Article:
Tilt Brush lets you paint in 3D space with with virtual reality. In January, we launched the Artist in Residence (AiR) program to showcase what’s possible when creative artists experiment with this new medium. The resulting works of art have been incredible, and you can check some of them out right in the Tilt Brush app itself.
This post is the first in a series about these artists that will go a little deeper into their process. We’ll feature a different artist in each one and explore their creative influences, their experience using Tilt Brush, and any tips they have for aspiring VR artists. To kick things off, we caught up with Steve Teeple, aka Teeps.
Google: Could you walk us through your creative process in Tilt Brush? How did you get comfortable using it?
Steve Teeple: I was lucky enough to have early access to Tilt Brush, so I’m comfortable with it and it’s my go-to tool for many different things. I work primarily as a digital sculptor and concept artist, so I tend to approach the app as a way to quickly sketch out characters and creatures that I normally wouldn’t be able to draw on a traditional 3D setup.
I like to build up my strokes in the app as if they were clay tubes or paper mache, which feels fairly natural and somewhat like an extension of other 3D apps I already use. In Tilt Brush, I enjoy changing the background to a solid color and pulling the thing I’m designing to eye level so I can just focus on creating with no distractions, and see how things look in life size. As someone who designs characters and creatures, I can say it’s a truly special feeling to be able to stare one down at eye level while you’re working.
How is Tilt Brush different from working in other mediums? Is the openness ever daunting?
At my home office, I’ve set up my [HTC] Vive to be separate from my main desk to allow for more room to spread out and work. While it’s not the biggest area, when I put on the headset I feel like I am entering my «other» office. The openness of it all is somewhat daunting when starting out, but once you start painting it begins to feel like the only limitation is what your brain can think up (and how far you want to teleport). I mean it when I say Tilt Brush is truly unlike any other creative experience I’ve worked with.
We loved the Multiverse Guardian. What was your inspiration for that and some of your other VR creations?
I’ve always dreamed of giving up the technical 3D work I do in order to just be a digital illustrator, so those artists inspire me the most. The biggest overarching influences will always be the greats, such as Moebius, Katsuhiro Otomo, Mike Mignola, Ian Mcque, Killian Eng, and many more.
For the Multiverse Guardian piece, Peter Mohrbacher’s «Angelarium» series was my biggest inspiration, especially the way he mixes these fantastical and surreal characters with mythologies. I think a lot about the concept of the multiverse, or simultaneous worlds existing parallel to our own. This was an idea I was exploring: that there’s a gatekeeper or guard who watches over these worlds in a limbo state between them.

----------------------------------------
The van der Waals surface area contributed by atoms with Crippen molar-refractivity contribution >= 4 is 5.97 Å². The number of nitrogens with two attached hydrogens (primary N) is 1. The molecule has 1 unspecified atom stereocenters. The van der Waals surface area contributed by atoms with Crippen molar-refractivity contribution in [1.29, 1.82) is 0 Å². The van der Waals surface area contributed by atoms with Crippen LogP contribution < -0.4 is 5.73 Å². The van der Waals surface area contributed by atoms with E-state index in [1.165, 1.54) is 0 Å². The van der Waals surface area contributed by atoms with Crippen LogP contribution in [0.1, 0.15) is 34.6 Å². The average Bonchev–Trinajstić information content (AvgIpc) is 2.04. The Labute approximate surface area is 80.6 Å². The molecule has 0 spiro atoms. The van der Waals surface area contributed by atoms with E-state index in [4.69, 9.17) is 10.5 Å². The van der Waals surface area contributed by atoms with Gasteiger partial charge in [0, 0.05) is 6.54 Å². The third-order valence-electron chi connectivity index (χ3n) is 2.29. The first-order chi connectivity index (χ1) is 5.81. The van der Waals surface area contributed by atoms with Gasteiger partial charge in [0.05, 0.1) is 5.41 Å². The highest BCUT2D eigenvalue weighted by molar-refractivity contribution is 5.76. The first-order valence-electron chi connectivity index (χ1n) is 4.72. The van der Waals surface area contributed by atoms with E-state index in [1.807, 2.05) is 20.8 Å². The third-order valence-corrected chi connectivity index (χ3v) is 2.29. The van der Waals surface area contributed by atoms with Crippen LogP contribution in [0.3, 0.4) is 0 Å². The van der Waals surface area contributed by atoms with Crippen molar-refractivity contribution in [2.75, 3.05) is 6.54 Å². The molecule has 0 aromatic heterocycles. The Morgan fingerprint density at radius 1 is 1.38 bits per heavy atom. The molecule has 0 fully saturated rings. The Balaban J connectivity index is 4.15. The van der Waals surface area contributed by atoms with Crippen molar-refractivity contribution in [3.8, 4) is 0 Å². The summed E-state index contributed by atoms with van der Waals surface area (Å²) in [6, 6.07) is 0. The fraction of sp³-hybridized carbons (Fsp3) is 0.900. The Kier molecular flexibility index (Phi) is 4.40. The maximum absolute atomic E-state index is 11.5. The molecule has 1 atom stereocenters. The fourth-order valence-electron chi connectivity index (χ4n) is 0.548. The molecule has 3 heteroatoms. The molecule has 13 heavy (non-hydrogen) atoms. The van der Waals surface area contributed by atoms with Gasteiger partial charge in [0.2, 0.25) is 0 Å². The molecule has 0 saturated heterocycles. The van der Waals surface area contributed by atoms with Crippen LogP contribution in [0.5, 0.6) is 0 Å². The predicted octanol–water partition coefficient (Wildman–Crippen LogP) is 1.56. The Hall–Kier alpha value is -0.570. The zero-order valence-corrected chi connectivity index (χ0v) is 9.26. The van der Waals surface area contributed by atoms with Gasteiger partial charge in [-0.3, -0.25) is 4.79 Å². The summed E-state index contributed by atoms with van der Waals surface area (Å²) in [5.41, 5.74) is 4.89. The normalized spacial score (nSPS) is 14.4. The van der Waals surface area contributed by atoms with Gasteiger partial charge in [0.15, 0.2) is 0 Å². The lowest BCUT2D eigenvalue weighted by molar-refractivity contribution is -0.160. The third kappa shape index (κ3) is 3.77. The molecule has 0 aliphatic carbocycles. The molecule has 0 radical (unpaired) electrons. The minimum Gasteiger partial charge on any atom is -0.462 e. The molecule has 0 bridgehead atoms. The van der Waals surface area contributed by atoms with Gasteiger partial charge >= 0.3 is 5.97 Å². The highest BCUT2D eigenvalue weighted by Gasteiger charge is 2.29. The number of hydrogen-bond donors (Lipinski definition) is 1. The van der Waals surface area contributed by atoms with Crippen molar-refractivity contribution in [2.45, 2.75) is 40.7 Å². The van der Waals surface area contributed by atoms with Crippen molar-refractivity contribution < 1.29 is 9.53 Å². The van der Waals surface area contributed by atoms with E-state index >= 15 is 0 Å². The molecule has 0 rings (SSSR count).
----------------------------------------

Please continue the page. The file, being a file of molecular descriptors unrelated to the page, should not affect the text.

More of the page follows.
I enjoyed creating this piece, and it was an opportunity to learn about exporting models out of Tilt Brush. It was the first time I took something from VR through the rest of my regular workflow.
What lessons have you learned from creating in Tilt Brush that you would share with other creators?
The biggest thing was getting used to not just creating in 2D. It’s a simple concept, but it’s hard to break out of this mindset once you start designing in virtual reality. Being able to move around and look above and below something impacts the creative process. I encourage people to let go of any current artistic habits and try to form new ones inside this tool. For example, before working with the Vive and Tilt Brush, I struggled with creating full environments. I’ve found that once I can walk around a piece and let go of my normal creative barriers, I have a lot of fun designing them.
With Tilt Brush, we’re all on the same playing field. No one has truly these tools mastered yet, so it keeps you open to new techniques and progression as an artist.
Were there any funny moments or cool things that happened while using Tilt Brush?
Some of my funniest moments came before teleport existed, and before scale and rotation were introduced. When I was first making stuff with Tilt Brush, I was over at my friend Isaac’s place painting a large creature to experiment with scale. It was so large that the scene was hitting the boundaries of the work area, so I was standing on chairs and running into his walls trying to add details to it.
Before scaling was introduced, I ran into another problem. I’m very tall, and I live on the bottom floor of a house that has low ceilings. I was designing lots of character sketches, and I would start at the highest point I could with the head. But when it came time to make the legs, I would always run out of room. I now have dozens of sketches of characters with short, stumpy legs. I tried to work it into their designs, but I always thought it would be funny if people really knew why that was.
All to say, teleport and scale and rotation were game changers for me. I can’t wait for more workflow improvements to the app like these. Each one has completely shifted how I approach problem solving in the app, and that is very exciting to me.
Teeps is a digital artist currently residing in the city of Oakland, CA, where he dreams of vast 3D worlds and mind bending creatures. Check out more of his work on his website.